The plot is a bit far-fetched and Caro, when desperate, is inclined to take bad situations and make them worse. Plus, a petty irritant is how often people are described as "saucy" throughout the book, especially at the beginning. However, the story is light-hearted and fast-paced and the banter between Angelica/Caro and Fenton was entertaining enough to keep me reading until I was drawn in by the charming character Fenton grew to be. Fans of clean historical romance with a hint of danger should enjoy Philippa Jane Keyworth’s books.

Saturday, October 7, 2017

BOOK REVIEW: Rose and Poe by Jack Todd

I received this book for free from Netgalley. This did not influence my review.

A few years ago, our local theater staged a production of Shakespeare’s The Tempest. I usually love when they do Shakespeare, but I wasn’t crazy about this one. Too much otherworldliness and spectacle.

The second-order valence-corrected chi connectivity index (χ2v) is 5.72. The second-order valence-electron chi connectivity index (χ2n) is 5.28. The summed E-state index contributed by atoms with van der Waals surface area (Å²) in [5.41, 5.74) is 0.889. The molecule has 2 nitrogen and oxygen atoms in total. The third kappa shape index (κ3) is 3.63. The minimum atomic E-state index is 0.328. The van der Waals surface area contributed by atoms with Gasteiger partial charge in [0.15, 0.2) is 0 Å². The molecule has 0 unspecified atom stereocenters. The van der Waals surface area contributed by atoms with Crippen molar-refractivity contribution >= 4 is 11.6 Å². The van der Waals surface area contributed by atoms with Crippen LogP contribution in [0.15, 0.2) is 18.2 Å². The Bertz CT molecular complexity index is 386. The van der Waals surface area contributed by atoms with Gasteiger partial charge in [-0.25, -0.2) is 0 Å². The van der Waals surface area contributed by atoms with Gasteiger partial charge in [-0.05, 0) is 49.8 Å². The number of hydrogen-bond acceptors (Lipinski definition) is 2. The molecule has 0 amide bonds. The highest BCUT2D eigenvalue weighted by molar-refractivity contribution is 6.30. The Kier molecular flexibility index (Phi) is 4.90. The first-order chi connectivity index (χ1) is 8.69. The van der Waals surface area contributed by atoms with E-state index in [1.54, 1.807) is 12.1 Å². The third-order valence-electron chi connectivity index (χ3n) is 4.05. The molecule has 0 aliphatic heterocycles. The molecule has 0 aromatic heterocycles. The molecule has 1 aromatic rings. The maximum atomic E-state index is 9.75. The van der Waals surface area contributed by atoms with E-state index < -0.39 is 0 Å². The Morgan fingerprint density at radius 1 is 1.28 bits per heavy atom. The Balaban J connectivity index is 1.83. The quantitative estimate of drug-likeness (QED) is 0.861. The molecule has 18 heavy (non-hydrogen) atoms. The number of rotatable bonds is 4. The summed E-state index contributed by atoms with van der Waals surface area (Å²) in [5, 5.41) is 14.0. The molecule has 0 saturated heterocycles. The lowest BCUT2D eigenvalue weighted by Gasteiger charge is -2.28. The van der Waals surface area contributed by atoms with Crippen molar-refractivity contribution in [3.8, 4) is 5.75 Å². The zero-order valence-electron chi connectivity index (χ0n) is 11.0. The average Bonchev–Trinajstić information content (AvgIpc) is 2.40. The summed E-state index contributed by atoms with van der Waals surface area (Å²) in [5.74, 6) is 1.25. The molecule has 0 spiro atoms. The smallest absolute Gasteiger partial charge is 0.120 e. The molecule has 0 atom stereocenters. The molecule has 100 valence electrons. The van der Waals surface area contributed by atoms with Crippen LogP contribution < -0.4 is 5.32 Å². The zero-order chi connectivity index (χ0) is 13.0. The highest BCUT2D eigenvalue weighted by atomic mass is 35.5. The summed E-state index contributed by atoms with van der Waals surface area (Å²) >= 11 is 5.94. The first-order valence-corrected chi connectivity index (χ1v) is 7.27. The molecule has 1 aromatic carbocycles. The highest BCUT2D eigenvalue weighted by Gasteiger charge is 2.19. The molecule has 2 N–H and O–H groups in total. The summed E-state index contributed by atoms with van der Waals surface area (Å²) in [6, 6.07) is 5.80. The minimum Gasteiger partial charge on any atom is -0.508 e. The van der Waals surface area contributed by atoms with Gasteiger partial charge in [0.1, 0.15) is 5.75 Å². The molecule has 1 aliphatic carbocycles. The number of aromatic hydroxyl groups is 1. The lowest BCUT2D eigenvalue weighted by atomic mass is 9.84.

Nevertheless, I enjoy re-imaginings of Shakespeare’s plays and I was curious to see how the author, Jack Todd, would tackle The Tempest with Rose and Poe.

Rose is a warm, generous woman. Orphaned as a child, she’s brought up by a witch of a grandmother. Rose gets pregnant. The father feels he is too good for her and she thinks so too, so she determines to raise her baby by herself. Despite the unfairness of her world, Rose never holds grudges (except against her grandmother) and she comes to be loved by the community of her small, isolated New England town. Her son, Poe, is different, but Rose refuses to let that be a problem. Huge, six-fingered and six-toed, monstrously strong but gentle as a lamb, Poe is "simple." In spite of everything, he and Rose carve out a life for themselves raising goats and selling cheese.

Their neighbors, Prosper Thorne and his daughter Miranda, are good to them. Prosper has given Poe purpose by assigning him the task of building a stone wall. Miranda, who is young, athletic, and beautiful, has been a friend of Poe’s throughout their lives. However, Miranda has gone off to Boston to college, returning home for vacations and to check on her father. Prosper is in the early stages of dementia.